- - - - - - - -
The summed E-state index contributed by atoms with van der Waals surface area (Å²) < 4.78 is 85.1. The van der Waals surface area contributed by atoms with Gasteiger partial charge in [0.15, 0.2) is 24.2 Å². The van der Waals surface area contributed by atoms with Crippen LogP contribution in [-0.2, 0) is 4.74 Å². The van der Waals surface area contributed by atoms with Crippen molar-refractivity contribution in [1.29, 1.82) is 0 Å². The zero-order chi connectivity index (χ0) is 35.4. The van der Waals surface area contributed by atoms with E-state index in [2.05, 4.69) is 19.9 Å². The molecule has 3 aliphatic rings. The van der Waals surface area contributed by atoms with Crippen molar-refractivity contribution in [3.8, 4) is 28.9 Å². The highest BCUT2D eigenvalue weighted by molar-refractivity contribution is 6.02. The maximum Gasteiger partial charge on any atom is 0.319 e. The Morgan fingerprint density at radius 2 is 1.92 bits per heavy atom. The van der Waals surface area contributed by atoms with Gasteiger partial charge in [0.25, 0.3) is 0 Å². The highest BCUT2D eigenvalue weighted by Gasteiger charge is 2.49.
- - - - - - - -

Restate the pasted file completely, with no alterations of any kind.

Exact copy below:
The summed E-state index contributed by atoms with van der Waals surface area (Å²) < 4.78 is 85.1. The van der Waals surface area contributed by atoms with Gasteiger partial charge in [0.15, 0.2) is 24.2 Å². The van der Waals surface area contributed by atoms with Crippen LogP contribution in [-0.2, 0) is 4.74 Å². The van der Waals surface area contributed by atoms with Crippen molar-refractivity contribution in [1.29, 1.82) is 0 Å². The zero-order chi connectivity index (χ0) is 35.4. The van der Waals surface area contributed by atoms with E-state index in [2.05, 4.69) is 19.9 Å². The molecule has 3 aliphatic rings. The van der Waals surface area contributed by atoms with Crippen molar-refractivity contribution in [3.8, 4) is 28.9 Å². The highest BCUT2D eigenvalue weighted by molar-refractivity contribution is 6.02. The maximum Gasteiger partial charge on any atom is 0.319 e. The Morgan fingerprint density at radius 2 is 1.92 bits per heavy atom. The van der Waals surface area contributed by atoms with Gasteiger partial charge in [0.25, 0.3) is 0 Å². The highest BCUT2D eigenvalue weighted by Gasteiger charge is 2.49.